Muslim activist addresses Canadian niqab debate

Former U.S. senator Joe Lieberman was the keynote speaker at Friends of Simon Wiesenthal Center’s State of the Union dinner. JODIE SHUPAC PHOTO

Both from a political and a religious perspective, during any “identity-sensitive” situation, a person should be expected to show his or her face, British Muslim activist and author Maajid Nawaz said during the question-and-answer portion of the Friends of Simon Wiesenthal Center for Holocaust Studies’ State of the Union Dinner.

He was responding to moderator and Canadian journalist Evan Solomon’s request that he comment on the Canadian government’s attempts to ban women from taking a citizenship oath while wearing a niqab.

Held Oct. 7 at the Eglinton Grand in Toronto and attended by about 350 people, the event’s purpose was to explore critical issues facing western democracies.

“Even in Saudi Arabia, does any woman have her face uncovered in her passport photo? They all do,” Nawaz added.

His comment elicited a crash of applause from the audience.

The co-founder of Quilliam, a London-based think tank focused on counter-extremism, and author of the 2012 memoir Radical: My Journey out of Islamist Extremism, Nawaz and former U.S. senator and vice-presidential nominee Joe Lieberman were the evening’s speakers.

Before Lieberman’s keynote address, Nawaz spoke about his transformation from a disenfranchised and radicalized Muslim youth to an outspoken critic of Islamist extremism.

As a young man, he became a member of the radical Islamist group Hizb ut-Tahrir and was imprisoned in Egypt from 2001 to 2006, renouncing his Islamist past upon his release.

The constant racism and exclusion he experienced as a teenager in the United Kingdom largely contributed to his becoming radicalized, he said, emphasizing that integration into the wider culture of a country is key to thwarting extremism in Muslim communities.

He said Canada should heed this, especially as it deals with an influx of immigrants and refugees from the Middle East.

During the question period, Solomon didn’t explain that Zunera Ishaq, the Pakistani woman who took the government to court for insisting she remove her niqab during the public swearing-in ceremony, had agreed when applying for citizenship in 2013 that she would unveil herself to an official in private before taking the citizenship test, but wanted to keep it on while taking her oath.

The CJN asked Nawaz if he supports the ban even though the Conservative government has said it proposed it not as a security measure per se, but because wearing the niqab during the ceremony is an affront to Canadian values.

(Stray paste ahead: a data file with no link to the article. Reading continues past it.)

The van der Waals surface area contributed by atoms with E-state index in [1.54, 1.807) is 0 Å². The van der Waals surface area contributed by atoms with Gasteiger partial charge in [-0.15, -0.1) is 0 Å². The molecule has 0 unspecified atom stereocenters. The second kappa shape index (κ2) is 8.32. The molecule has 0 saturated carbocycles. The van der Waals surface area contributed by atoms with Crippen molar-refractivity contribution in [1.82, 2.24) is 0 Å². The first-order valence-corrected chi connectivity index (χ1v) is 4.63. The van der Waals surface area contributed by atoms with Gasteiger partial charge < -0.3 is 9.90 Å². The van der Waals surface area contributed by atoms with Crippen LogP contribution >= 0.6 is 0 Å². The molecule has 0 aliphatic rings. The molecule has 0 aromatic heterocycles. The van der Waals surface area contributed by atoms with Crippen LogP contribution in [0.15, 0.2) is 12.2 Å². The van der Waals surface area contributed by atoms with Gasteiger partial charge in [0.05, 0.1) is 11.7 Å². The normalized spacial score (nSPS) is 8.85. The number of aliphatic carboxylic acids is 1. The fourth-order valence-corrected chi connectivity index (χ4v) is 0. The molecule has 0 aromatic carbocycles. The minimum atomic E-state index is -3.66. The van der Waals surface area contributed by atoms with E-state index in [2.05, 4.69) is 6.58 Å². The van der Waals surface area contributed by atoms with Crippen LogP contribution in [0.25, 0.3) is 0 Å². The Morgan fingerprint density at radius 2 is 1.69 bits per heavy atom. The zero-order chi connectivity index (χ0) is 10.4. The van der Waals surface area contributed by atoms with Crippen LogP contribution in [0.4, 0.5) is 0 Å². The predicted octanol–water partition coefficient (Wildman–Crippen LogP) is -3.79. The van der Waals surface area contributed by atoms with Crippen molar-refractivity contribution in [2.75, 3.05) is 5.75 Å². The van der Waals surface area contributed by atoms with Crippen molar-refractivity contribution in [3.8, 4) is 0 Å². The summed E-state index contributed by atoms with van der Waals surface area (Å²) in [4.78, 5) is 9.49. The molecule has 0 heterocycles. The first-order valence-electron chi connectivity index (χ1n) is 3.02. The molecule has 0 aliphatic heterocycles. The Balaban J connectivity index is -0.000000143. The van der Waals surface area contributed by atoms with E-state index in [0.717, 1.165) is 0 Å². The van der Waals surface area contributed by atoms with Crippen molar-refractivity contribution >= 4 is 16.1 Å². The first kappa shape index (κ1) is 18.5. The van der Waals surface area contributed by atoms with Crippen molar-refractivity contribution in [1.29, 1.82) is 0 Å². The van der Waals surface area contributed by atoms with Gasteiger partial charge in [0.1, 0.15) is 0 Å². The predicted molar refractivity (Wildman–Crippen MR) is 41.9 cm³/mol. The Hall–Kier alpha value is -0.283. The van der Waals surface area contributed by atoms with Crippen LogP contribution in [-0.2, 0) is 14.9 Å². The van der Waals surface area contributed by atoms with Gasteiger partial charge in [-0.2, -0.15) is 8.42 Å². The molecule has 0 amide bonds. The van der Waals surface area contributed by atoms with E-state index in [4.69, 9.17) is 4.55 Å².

He replied, “I say as a Muslim that there are no religious reasons for not removing the face veil in the face of the law of a country that requires you to do so in specific situations. I don’t subscribe to the French model of banning it on the streets.”

He stressed, however, “I’m aware this [issue] has become a bit of a political football in Canada, and I don’t want my comments to be used by either side politically.”

Lieberman’s speech focused on the way the Jewish community’s standing has shifted in the United States during his lifetime.

Though he grew up in what he called “the shadow of the Holocaust,” Lieberman said, he also came of age in the United States during a period of immense optimism, openness and growth, where he didn’t feel he had to assimilate in order to be considered “a good American.”

Being an observant Jew never stopped him from being elected as a state senator, attorney general and Democratic nominee for vice-president in the 2000 election, he said.

He went on to describe how the rise of anti-Semitism in Europe, the existential threat Iran poses to Israel and anti-Israel sentiment on many university campuses make him wonder if “history is turning against us.” 

To make sure it doesn’t, Lieberman said, we as Jews have to stand up and fight for change wherever possible.

He also addressed Islamist extremism, noting that Jews must rise to the defence of Muslims and build bridges with the wider Muslim world, understanding that the extremists in their midst are a minority.

Still, he said, a small number of people can “do terrible damage to values we hold dear,” adding that we must ensure young people aren’t, as Nawaz was, drawn into extremist groups.